Lead to Close Rate = # of Closed Sales / # of MQLs

Sales Capacity (or # of Leads per Rep) is also a good indicator of sales performance. This is the number of active leads managed divided by the number of sales people managing those leads. There is a point where the number of active leads begins to hurt sales effectiveness and this metric should show when that point is reached.

Sales Capacity = # of Active Leads / # Sales Reps

Purchase Velocity

Monitoring the pace of leads moving through the sales cycle provides additional insight that is often missed. There are two high priority metrics in this category.

Lead Contact Velocity is the average number of days between leads being handed off to Sales and Sales making initial contact (or contact attempts). It is an excellent indicator of sales capacity and can help in understanding why lead quality might mistakenly be viewed as declining. We had a client who could not determine why fewer and fewer leads were converting to opportunities, only to discover that the average days for the first contact had changed from 3 days to 14 days.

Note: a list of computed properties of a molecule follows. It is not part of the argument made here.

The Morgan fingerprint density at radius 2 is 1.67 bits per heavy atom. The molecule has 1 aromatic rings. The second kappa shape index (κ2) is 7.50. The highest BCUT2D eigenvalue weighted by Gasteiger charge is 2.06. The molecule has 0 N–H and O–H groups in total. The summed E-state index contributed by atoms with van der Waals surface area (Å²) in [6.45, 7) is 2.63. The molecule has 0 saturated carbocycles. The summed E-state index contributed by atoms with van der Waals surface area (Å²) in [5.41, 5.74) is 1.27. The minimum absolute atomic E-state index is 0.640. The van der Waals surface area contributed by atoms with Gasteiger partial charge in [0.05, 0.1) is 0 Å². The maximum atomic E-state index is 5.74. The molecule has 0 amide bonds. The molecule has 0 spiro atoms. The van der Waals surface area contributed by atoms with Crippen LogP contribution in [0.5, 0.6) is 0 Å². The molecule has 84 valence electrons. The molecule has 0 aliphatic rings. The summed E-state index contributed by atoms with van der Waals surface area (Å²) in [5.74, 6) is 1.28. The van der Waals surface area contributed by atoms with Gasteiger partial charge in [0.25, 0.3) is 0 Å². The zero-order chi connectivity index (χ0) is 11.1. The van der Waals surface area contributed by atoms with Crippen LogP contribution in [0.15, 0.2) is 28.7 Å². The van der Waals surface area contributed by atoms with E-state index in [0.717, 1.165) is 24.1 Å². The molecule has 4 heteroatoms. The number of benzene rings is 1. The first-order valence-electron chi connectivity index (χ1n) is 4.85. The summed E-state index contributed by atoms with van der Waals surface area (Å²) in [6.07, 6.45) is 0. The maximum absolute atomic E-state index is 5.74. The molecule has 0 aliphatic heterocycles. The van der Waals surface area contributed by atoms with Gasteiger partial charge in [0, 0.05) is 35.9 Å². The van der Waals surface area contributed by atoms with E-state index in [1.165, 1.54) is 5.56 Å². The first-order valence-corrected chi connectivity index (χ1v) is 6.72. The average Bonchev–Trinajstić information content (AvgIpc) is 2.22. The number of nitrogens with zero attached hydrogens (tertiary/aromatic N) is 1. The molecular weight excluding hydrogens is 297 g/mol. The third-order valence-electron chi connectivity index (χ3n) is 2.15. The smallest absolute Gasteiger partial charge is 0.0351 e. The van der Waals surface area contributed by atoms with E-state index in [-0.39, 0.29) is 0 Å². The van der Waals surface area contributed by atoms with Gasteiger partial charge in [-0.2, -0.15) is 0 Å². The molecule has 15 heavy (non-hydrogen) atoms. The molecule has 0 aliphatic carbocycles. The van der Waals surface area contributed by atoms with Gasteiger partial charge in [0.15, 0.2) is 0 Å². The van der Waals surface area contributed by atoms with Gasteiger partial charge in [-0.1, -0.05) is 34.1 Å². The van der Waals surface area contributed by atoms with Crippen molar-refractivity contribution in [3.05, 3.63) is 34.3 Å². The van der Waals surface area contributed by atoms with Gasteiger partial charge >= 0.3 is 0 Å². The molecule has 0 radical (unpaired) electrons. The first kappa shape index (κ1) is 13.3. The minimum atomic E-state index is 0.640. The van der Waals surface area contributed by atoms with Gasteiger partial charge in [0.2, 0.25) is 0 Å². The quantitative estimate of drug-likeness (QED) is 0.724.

Lead Contact Velocity = Average # of Days from lead passed to lead contact

Lead to Close Velocity, also referred to as the sales cycle time, is the average number of days between a lead being handed off to Sales, and the closed sale date. As the sales cycle duration increases, it increases the cost to the sales organization, increases the number of active leads that need to be managed, and typically means a lower sales conversion rate. This metric lets the marketing organization know if additional effort needs to be put against sales readiness, or if additional tactics are necessary within the sales pipeline.